So any hope that this book might debunk the stereotypes hangs on Tim, who to Perrotta's credit is the most fully realized character in the novel. In the end, however, neither Ruth nor Perrotta's readers are allowed to fall in love with Tim until he falls out of love with Jesus.

There is a genre in religion journalism that might be called the "in-and-out" story. You go into some exotic religious community, participate in their crazy rituals, try to make sense of their nutty beliefs, and in the process tease your reader with the possibility that for some wacky reason you just might "go native." But in the end it's just a tease. You need to get back to your friends in the East Village or the Haight, and you need to reassure your readers that they can do the same. Faith, after all, is a foreign country. So as your story comes to an end, you and your readers head home and put away your passports.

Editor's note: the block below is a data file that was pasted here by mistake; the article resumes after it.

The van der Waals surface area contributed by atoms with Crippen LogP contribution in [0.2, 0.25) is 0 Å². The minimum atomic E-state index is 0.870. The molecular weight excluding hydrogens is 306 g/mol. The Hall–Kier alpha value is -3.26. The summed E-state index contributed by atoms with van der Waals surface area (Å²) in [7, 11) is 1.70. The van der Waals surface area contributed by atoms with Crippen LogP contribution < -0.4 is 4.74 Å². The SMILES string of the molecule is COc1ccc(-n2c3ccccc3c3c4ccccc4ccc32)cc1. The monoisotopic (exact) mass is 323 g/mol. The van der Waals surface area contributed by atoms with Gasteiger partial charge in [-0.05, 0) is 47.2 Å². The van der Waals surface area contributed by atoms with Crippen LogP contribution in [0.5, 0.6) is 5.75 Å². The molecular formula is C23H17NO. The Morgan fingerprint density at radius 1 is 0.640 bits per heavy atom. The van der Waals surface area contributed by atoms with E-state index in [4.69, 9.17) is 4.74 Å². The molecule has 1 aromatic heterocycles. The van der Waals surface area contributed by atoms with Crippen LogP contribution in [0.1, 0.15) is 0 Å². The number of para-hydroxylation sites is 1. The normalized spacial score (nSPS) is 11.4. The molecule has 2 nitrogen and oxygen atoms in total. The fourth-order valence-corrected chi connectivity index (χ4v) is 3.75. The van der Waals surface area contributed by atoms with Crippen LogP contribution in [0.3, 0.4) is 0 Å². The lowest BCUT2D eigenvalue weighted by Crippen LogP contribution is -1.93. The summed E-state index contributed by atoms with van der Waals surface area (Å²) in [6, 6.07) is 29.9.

The Abstinence Teacher is an in-and-out novel. In the end, Ruth and Tim aren't a Capulet and a Montague but two Capulets. Rather than upending the Blue Staters' stereotypes, Perrotta massages them. I badly want to read a mainstream novel that depicts my evangelical friends as the human beings they really are. But I haven't read it yet.